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Can metro Detroit plug the brain drain with employee perks?

The Rec Room at Gongos Inc-Auburn Hills

Foosball in The Rec Room at Gongos

Pool Break at Gongos Inc 2

Table Tennis in the Rec Room

Gongos CEO and President Camille Nicita's Office

Company Meeting At Gongos Inc

Foosball at Gongos Inc

Company Wide Meeting

Breakout Session at Gongos Inc

Small Meeting at Gongos Inc


Meeting Space at Gongos Inc Auburn Hills

A Mental Break at Gongos Inc

Pool Break at Gongos Inc

Gongos Inc Family Tree

Meeting Space at Gongos Inc

New Team Member at Gongos Inc

Stand Up Desks at Gongos Inc

Bagels Before Gongos Inc Meeting

Businesses in Southeast Michigan are trying to reverse the new economy brain drain by enhancing their appeal to lure and retain the best talent. But they still lag behind industry leaders like Yahoo, Facebook and Google who typify the innovative edge of employee work life enhancements – even without the geographic leg-up of coastal hotspots.

Companies in metro Detroit employ two approaches to perks, "the Google/Quicken Loans approach, which is to surround everyone with amenities and services and fun and color, but work them to death. The other option is to go a little lighter on some of the visible amenities, but focus on flexibility of work/life balance and work when you want to," says Sandy Baruah, president and CEO of the Detroit Regional Chamber.

In some cases, companies will design a hybrid of the two, and in other cases, such as utilities, they follow a more traditional, regimented model. 

"You see it tied to who their target audience is... The companies that are more dependent on young, fresh out of grad school talent really have to lean more heavily to the new directions in order to attract talent." Many large firms with traditional-looking office spaces are adopting innovative work environments, he adds. "They're so dependent on young bright talent that they have been forced to really be the leading edge of this new style of working."

However, more regulated industries, such as utilities, are limited in their flexibility. "With utilities, there's one way of doing things for safety purposes and for regulator purposes. It's really important that they have a highly regimented environment and the average tenure of an employee is very long. A highly regulated industry is far more likely to have a much more traditional work environment.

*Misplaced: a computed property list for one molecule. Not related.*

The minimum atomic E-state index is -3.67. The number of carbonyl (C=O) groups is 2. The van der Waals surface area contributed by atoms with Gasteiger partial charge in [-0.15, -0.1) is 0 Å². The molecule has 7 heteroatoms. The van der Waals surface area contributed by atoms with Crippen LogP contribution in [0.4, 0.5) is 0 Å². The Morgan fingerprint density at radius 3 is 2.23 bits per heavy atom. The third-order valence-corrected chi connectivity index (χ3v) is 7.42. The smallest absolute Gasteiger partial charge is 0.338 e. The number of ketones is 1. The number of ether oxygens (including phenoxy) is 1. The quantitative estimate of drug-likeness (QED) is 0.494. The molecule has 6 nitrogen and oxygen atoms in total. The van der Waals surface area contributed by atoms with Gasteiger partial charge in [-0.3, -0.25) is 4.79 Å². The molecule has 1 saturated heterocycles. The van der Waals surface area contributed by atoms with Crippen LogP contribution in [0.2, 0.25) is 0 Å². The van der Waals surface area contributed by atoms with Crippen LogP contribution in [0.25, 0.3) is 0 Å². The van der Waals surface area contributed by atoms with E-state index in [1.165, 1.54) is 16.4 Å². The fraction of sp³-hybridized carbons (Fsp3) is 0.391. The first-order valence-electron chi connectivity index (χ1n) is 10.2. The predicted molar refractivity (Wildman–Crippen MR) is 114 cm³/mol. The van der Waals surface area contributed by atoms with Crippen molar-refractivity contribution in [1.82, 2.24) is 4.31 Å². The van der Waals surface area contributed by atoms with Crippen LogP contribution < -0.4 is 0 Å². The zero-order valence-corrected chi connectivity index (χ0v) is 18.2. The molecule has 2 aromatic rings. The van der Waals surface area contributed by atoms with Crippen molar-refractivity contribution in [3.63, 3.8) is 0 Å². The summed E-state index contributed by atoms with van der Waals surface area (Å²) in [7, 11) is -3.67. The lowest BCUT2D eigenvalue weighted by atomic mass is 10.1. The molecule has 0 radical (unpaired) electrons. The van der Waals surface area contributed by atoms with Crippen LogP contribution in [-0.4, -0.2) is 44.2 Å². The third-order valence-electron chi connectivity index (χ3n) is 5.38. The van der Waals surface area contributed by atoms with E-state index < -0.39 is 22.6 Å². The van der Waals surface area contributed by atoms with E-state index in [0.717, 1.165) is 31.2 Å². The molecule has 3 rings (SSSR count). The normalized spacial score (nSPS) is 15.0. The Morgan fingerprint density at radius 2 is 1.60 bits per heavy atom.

"If you're running a nuclear plant, you're not going to have a ping pong table in the middle of the nuclear control center. You can't pick your hours. You can't decide today I'm not going to be at the nuclear control panel at 10 o'clock in the morning because I want to sleep in. It's highly regimented for all the right purposes."

Career counseling and mentorship

Yeo & Yeo, a Michigan accounting firm with offices in Ann Arbor, Auburn Hills and Southgate, recruits actively from recent graduates and creates a rapid progression in career growth. The company realizes that the new work force has expectations, and that the region still isn't as desirable as others in the country.

New employees become "part of the team just as quickly as other firms, but the work that they're being delegated is a greater depth of work, not as repetitive," says Kymberly Hess, director of Human Resources at Yeo & Yeo. The firm invests heavily on internal training, professional development and formal mentoring, including a CPA certification bonus program. They stress collaboration across work units. "It takes a little of the entrepreneurial  spirit  to work here. The growth cycles are greater than a larger firm."

Yeo & Yeo has been named one of the region's "Best and Brightest Companies to Work For" by the Michigan Business & Professional Association, for its employee training and development programs.

Virtual offices and tokens of appreciation

Epitec, a professional staffing company, has also been honored by the competition in the recruitment and retention category. Epitec's challenge is recruiting and retaining a nomadic workforce of higher paying professions: engineers, information technologists, architects. They may be with the firm for only one assignment, then move to another company. The Southfield-based company does its best to retain talent through a "Favorite Employee Experience."

"We're constantly attracting and attempting to retain people, at least until they complete their assignment," says Mark Ruma, chief operating officer of Epitec. For the roving freelancer, "we try to make this one of their favorite stops, in terms of their employee experience. We retain people because we engage them throughout the year."